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When giving a witness statement, if you incriminate yourself in the process will that be used against you?

For example an article I read recently reported a burglar who discovered a stash of illegal images of children. He then alerts the police and gives a statement.

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  • What happened to the burglar in the article? Was he in England or Wales?
    – phoog
    Mar 14 '16 at 14:07
  • The burglar would still be liable for prosecution. Whether it happened or not would depend on the policy of the Crown Prosecution Service. And if he was charged, I've no doubt his responsible action in handing over the images would count in his favour when it came to sentencing. One thing that cannot be required of an individual under English law is that they be forced to give evidence in court in their own defence. It seemed at first as though your question touched on that principle, but perhaps not.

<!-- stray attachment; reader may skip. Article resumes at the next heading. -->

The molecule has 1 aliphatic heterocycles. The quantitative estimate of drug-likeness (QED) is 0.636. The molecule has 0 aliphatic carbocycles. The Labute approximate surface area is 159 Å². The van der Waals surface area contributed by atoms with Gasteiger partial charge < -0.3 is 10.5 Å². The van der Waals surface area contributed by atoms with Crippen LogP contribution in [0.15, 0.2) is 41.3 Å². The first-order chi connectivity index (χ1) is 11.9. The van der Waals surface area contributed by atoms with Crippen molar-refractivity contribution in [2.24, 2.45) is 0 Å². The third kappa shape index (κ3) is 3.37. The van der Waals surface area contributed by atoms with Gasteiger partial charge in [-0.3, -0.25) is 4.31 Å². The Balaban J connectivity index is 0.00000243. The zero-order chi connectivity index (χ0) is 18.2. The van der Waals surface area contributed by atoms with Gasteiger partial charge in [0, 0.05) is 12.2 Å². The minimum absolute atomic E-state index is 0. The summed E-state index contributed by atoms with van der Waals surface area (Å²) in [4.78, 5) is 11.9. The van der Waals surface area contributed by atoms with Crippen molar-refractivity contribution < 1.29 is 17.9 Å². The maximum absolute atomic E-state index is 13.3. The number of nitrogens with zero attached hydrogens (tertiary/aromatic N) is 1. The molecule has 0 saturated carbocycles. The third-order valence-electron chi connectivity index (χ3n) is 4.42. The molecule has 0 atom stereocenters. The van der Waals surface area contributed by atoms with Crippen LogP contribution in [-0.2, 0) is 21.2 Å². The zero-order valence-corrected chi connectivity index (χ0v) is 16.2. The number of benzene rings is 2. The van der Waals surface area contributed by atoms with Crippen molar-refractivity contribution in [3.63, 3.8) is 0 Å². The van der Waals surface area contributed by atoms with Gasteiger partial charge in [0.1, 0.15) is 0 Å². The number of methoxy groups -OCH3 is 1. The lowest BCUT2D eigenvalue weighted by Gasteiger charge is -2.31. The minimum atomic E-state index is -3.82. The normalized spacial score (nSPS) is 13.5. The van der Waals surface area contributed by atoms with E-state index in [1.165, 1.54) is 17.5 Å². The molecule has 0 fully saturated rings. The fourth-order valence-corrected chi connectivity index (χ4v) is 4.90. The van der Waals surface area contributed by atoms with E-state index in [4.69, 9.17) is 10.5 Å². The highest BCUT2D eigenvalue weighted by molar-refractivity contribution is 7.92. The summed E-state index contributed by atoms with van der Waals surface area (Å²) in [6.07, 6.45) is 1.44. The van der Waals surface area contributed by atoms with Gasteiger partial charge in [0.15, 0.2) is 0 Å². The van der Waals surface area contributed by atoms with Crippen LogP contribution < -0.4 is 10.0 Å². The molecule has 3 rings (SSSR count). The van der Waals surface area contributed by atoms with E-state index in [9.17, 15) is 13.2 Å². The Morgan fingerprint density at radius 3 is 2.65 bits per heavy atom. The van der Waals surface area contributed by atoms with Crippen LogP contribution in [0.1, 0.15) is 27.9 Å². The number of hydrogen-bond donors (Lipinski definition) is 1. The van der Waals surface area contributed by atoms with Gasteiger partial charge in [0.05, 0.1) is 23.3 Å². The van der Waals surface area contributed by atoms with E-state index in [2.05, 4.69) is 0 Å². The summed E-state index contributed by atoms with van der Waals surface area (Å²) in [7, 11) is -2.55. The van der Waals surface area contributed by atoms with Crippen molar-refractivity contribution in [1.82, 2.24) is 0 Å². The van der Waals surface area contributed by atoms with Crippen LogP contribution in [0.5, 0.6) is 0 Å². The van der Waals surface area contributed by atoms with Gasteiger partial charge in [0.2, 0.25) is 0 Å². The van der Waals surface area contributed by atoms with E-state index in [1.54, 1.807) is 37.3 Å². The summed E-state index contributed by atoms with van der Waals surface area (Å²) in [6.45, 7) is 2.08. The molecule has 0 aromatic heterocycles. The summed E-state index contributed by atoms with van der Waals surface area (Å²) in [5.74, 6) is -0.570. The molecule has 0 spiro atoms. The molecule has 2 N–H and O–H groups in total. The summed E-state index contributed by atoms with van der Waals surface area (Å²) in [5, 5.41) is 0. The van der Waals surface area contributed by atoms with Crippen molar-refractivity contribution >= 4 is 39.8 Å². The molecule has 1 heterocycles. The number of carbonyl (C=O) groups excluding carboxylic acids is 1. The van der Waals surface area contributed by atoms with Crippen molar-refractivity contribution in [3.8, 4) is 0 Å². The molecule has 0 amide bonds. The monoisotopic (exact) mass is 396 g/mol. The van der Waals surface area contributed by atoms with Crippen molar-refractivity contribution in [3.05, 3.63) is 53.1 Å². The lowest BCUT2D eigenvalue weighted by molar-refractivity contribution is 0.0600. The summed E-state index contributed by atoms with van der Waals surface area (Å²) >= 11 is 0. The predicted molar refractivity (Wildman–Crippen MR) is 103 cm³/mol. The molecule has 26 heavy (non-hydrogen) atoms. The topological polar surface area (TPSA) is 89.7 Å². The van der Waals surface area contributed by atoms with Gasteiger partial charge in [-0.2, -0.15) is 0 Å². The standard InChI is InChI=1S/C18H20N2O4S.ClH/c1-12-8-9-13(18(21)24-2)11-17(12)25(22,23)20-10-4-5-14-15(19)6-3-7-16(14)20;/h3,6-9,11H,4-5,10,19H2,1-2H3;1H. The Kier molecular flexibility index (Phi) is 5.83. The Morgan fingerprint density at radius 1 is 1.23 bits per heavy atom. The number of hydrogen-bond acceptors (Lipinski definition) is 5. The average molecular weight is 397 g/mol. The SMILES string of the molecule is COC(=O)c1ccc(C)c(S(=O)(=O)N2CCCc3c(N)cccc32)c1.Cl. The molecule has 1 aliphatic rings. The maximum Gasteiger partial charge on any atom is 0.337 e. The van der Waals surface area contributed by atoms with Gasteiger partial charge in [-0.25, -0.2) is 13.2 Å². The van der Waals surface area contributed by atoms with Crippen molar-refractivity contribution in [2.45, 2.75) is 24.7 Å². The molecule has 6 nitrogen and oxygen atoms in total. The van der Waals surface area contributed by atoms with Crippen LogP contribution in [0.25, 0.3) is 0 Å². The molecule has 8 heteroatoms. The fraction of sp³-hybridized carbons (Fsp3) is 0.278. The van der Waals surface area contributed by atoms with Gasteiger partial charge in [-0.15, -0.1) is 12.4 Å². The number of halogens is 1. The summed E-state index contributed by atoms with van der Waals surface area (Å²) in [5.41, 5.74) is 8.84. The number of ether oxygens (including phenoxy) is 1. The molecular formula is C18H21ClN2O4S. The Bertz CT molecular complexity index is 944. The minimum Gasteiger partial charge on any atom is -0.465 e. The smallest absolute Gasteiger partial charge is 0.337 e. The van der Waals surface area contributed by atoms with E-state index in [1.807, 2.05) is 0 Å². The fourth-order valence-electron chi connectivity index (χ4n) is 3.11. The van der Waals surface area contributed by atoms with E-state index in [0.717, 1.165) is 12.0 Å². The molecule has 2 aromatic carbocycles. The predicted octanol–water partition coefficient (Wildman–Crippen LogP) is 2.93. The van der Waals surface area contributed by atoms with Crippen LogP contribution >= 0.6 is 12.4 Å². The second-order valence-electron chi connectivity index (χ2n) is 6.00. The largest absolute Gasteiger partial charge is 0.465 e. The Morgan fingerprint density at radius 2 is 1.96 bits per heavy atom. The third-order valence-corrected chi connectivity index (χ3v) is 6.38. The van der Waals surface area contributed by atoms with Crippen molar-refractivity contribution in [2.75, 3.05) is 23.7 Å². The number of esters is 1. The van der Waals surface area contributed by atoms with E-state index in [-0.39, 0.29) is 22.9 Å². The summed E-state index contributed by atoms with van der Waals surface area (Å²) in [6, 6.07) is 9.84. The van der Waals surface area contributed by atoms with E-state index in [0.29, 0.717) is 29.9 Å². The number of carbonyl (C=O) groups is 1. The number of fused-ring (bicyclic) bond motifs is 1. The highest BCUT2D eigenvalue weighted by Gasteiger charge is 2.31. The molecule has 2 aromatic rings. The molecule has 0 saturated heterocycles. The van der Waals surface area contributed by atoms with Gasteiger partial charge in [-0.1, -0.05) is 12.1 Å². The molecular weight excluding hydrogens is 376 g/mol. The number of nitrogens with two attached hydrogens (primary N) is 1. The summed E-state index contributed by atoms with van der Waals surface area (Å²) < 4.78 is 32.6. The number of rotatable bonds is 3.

– WS2
    Mar 14 '16 at 18:47
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Can it be used against you?

Yes

Will it be used against you?

That depends on the discretion of the police/prosecutor. If they exercise their discretion to prosecute then they can and will use it as evidence; if they don't prosecute then clearly they wont use it.

The circumstances of your disclosure might mitigate any sentence you receive but it is admissible evidence (if it was legally collected of course).

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